Dong has practiced her faith through a religious group on campus, while also pursuing interfaith engagement. She leads the Brown Christian Fellowship, which holds weekly gatherings for Bible study and prayer, and partners with Church Beyond the Walls, which serves people without housing each Saturday in Providence’s Kennedy Plaza.

“ It’s really been a privilege to see all the ways in which students practice their faith, and how it translates from the home life in which they’ve been raised into a totally self-sufficient, intellectual, spiritual pursuit at Brown. ”

Dan Tully Class of 2023

She’s also a leader of the Religious Literacy Project, a semester-long non-credit course that meets weekly to explore five major religious traditions. With goals of clarifying misconceptions about religion, affirming the importance of religious literacy at Brown and illuminating the ways in which religion is embedded in society, a cohort of students, faculty and staff of all spiritual backgrounds (including none at all) gathers for discussion centered on philosophical foundations, values, identity formation and diversity within a tradition and beyond.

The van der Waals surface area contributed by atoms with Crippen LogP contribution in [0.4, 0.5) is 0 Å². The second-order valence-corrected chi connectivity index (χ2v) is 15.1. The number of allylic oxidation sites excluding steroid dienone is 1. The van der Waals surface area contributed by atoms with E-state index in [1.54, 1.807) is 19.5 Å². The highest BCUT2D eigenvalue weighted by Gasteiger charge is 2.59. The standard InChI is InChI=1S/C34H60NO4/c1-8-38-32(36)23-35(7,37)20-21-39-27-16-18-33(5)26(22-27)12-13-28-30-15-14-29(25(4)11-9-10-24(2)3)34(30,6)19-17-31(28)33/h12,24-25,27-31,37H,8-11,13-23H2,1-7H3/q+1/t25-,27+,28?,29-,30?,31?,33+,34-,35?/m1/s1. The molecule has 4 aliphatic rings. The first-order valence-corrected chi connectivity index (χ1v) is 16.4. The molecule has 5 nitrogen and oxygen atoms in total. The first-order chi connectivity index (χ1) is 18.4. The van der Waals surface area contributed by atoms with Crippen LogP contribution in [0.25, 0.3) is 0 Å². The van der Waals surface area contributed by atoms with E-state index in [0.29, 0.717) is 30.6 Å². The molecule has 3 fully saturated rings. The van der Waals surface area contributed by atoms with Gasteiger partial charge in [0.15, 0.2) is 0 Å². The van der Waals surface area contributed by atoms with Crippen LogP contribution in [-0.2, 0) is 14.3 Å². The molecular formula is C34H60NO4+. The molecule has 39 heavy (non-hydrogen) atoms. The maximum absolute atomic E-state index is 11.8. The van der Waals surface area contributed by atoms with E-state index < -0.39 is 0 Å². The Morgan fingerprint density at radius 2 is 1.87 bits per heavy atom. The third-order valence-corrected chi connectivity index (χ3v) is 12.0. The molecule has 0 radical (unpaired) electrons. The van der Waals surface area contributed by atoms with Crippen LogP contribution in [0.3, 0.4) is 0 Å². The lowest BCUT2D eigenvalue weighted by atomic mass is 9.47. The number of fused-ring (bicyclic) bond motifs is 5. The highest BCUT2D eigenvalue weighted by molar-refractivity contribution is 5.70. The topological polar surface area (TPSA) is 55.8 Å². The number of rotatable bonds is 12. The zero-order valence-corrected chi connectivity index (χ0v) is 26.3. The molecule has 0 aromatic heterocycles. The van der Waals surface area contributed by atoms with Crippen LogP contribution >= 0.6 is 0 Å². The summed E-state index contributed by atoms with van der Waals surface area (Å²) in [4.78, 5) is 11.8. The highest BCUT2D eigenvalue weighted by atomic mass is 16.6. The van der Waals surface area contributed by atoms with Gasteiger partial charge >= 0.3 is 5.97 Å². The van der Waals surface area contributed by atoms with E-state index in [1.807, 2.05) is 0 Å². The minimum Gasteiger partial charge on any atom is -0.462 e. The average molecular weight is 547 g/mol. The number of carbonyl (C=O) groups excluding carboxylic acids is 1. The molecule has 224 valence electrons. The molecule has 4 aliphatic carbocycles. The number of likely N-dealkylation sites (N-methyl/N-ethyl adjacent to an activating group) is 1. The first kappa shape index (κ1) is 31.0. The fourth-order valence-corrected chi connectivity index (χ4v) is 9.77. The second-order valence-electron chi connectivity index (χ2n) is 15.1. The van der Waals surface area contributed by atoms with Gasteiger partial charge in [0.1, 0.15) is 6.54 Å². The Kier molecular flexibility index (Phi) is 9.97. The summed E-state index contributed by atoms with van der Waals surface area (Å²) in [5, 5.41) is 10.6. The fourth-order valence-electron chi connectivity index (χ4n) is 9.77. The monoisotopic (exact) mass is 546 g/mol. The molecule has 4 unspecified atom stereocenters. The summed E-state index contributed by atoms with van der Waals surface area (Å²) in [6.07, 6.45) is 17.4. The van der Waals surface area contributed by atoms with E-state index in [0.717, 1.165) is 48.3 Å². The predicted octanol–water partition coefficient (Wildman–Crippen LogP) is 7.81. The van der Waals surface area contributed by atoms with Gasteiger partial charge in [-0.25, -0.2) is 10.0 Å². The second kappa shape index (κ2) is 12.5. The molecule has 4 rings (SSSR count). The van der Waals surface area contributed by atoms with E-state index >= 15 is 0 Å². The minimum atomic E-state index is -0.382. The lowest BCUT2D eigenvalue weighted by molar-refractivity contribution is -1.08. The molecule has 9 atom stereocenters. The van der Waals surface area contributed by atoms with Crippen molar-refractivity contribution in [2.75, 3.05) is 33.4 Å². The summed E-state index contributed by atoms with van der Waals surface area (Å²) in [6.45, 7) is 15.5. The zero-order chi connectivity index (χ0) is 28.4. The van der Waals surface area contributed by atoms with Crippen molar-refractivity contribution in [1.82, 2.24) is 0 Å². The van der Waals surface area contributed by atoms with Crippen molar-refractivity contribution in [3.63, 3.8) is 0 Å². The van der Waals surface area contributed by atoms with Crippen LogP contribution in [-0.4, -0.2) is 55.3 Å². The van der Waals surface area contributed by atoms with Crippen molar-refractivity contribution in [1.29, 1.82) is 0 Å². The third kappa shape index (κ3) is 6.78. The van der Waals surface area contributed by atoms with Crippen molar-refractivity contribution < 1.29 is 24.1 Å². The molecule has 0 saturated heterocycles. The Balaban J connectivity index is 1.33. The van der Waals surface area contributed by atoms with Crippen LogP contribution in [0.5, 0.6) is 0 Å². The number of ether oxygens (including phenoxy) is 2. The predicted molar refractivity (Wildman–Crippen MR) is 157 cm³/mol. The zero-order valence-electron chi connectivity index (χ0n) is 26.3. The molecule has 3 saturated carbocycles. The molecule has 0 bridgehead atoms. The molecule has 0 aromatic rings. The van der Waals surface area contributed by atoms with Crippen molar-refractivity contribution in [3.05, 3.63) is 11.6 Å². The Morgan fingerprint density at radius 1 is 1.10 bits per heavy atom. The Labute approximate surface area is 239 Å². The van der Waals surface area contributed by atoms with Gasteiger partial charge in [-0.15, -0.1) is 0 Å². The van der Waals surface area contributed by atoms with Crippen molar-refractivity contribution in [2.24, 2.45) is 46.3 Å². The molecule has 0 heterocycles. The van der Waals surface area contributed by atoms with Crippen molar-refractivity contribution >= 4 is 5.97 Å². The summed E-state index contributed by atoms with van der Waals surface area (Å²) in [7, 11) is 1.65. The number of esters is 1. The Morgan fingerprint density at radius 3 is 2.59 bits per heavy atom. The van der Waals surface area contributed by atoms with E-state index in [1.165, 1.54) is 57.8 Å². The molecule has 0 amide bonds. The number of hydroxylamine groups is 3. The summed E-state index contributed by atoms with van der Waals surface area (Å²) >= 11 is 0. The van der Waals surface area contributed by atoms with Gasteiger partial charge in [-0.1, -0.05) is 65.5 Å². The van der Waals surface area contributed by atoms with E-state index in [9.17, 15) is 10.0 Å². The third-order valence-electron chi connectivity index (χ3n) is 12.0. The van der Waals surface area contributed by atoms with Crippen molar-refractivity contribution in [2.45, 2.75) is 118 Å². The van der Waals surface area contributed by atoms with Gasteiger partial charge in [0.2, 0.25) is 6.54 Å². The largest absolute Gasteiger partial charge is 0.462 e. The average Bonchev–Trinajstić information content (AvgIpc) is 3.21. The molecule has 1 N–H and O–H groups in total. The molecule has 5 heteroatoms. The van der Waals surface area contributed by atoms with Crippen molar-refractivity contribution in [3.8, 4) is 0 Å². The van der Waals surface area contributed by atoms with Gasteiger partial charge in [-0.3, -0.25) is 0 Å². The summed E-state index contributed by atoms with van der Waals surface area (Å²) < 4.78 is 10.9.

“We’ve always prized interfaith, multifaith, multivalent conversations around religion, with students joining us in the leadership of it,” Cooper Nelson said. “While each of those folks comes with their own set of issues and identities and questions, we can really honor the entrepreneurialism of their learning by meeting them with a rich set of resources.”